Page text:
RACHMANINOV, S.: Piano Sonatas Nos. 1 and 2 (Lugansky)
If, like me, you feel that Rachmaninov’s First Sonata doesn’t quite stack up, Nikolai Lugansky’s account may just cause you to have second thoughts. Many of its’ figurations, rhythmic patterns and other ideas seem to be a rehearsal for (and put to more effective use in) the glorious Third Piano Concerto which followed the composition of the Sonata. Certainly one does not need to be cognisant of the composer’s Faust-Gretchen-Mephistopheles programme to appreciate its many arresting passages. As in the Second Sonata, Lugansky’s superb performance is endorsed by the rich, full tone of the piano, which he exploits from the fullest fff in the bass to the most ethereal treble pianissimos – captured at Potton Hall by producer/sound recorder Nicolas Bartholomee.
Opinions may vary as to which of the two official version of the Second Sonata is preferable: the original 1913 work or the considerably compressed 1931 alternative. The booklet writer states that Lugansky ‘presents his own vision of the work [by making] a number of significant cuts to the [1913 version] by adopting here and there elements from the second one, following his own preferences and tastes.’ I could not spot any ‘significant cuts’ or other changes to the 1913 version other than some textual alternatives from the 1931 revision. The last pages (presto) of the finale, frequently marred by blurred detail, are here not only lucidly projected but quite thrilling, emblematic of the disc as a whole: Rachmaninov playing of the highest order.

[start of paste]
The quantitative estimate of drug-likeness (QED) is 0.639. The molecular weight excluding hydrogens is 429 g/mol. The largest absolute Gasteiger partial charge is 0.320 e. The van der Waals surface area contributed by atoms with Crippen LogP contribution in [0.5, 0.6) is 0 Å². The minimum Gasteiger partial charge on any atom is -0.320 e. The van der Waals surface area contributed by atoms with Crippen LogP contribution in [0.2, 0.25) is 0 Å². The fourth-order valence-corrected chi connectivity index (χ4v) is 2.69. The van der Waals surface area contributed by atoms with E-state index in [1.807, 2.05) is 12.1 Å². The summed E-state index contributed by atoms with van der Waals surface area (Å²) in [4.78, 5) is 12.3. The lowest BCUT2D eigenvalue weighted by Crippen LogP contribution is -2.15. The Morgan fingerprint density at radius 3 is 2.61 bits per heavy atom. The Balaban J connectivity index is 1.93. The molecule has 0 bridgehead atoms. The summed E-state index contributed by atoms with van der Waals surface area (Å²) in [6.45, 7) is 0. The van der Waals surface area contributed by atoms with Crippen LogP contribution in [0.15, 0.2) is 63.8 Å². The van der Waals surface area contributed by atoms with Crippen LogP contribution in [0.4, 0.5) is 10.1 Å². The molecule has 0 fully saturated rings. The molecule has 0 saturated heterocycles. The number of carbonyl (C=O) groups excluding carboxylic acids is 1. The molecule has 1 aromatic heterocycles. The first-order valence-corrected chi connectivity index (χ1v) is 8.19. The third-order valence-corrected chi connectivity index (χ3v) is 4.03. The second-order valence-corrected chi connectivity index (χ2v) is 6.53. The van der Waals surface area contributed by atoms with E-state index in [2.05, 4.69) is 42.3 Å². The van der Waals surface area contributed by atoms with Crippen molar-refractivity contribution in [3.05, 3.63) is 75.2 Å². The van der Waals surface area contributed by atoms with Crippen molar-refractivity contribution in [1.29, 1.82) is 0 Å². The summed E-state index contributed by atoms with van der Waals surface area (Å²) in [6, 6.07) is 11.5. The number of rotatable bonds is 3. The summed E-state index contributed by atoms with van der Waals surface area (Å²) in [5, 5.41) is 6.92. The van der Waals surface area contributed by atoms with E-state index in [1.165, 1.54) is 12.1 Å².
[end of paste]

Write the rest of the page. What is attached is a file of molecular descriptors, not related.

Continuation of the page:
- Jeremy Nicholas, Gramophone
FRANCK, C.: Symphony in D minor / Hulda (Liege Philharmonic, Arming)
(Fuga Libera: FUG596)
César Franck remains perhaps the most unknown of all the great composers. He wrote operas, oratorios, symphonic poems, and chamber music throughout his life, but except for the few late works virtually all of it languishes in obscurity. Then there are the organ works, the finest of their kind since Bach, which remain the province primarily of organists. I have to confess, I am often no fan of organ music generally, but Franck’s music for the instrument really does have the power to cross over and give pleasure even to the most hard core doubters.